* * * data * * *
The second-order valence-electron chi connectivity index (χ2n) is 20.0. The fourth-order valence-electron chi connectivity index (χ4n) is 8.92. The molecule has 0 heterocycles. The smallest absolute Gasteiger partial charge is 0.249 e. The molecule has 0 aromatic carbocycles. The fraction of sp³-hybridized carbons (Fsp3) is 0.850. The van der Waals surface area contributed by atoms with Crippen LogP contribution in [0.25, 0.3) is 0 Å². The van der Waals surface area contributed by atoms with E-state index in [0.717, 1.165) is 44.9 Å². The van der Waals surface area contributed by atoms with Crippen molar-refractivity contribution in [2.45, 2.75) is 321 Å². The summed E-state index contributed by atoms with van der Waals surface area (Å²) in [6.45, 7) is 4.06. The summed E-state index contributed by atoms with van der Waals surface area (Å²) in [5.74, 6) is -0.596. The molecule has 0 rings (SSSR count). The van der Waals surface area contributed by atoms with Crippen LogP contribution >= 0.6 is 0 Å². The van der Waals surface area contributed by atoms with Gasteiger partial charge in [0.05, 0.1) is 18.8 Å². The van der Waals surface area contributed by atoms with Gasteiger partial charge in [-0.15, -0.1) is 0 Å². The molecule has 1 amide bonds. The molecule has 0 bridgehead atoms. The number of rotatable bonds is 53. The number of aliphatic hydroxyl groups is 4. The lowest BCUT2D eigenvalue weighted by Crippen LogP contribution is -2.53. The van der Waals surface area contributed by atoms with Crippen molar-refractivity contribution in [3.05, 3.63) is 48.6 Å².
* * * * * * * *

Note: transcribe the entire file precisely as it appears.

The second-order valence-electron chi connectivity index (χ2n) is 20.0. The fourth-order valence-electron chi connectivity index (χ4n) is 8.92. The molecule has 0 heterocycles. The smallest absolute Gasteiger partial charge is 0.249 e. The molecule has 0 aromatic carbocycles. The fraction of sp³-hybridized carbons (Fsp3) is 0.850. The van der Waals surface area contributed by atoms with Crippen LogP contribution in [0.25, 0.3) is 0 Å². The van der Waals surface area contributed by atoms with E-state index in [0.717, 1.165) is 44.9 Å². The van der Waals surface area contributed by atoms with Crippen molar-refractivity contribution in [2.45, 2.75) is 321 Å². The summed E-state index contributed by atoms with van der Waals surface area (Å²) in [6.45, 7) is 4.06. The summed E-state index contributed by atoms with van der Waals surface area (Å²) in [5.74, 6) is -0.596. The molecule has 0 rings (SSSR count). The van der Waals surface area contributed by atoms with Crippen LogP contribution >= 0.6 is 0 Å². The van der Waals surface area contributed by atoms with Gasteiger partial charge in [0.05, 0.1) is 18.8 Å². The van der Waals surface area contributed by atoms with Gasteiger partial charge in [-0.15, -0.1) is 0 Å². The molecule has 1 amide bonds. The molecule has 0 bridgehead atoms. The number of rotatable bonds is 53. The number of aliphatic hydroxyl groups is 4. The lowest BCUT2D eigenvalue weighted by Crippen LogP contribution is -2.53. The van der Waals surface area contributed by atoms with Crippen molar-refractivity contribution in [3.05, 3.63) is 48.6 Å².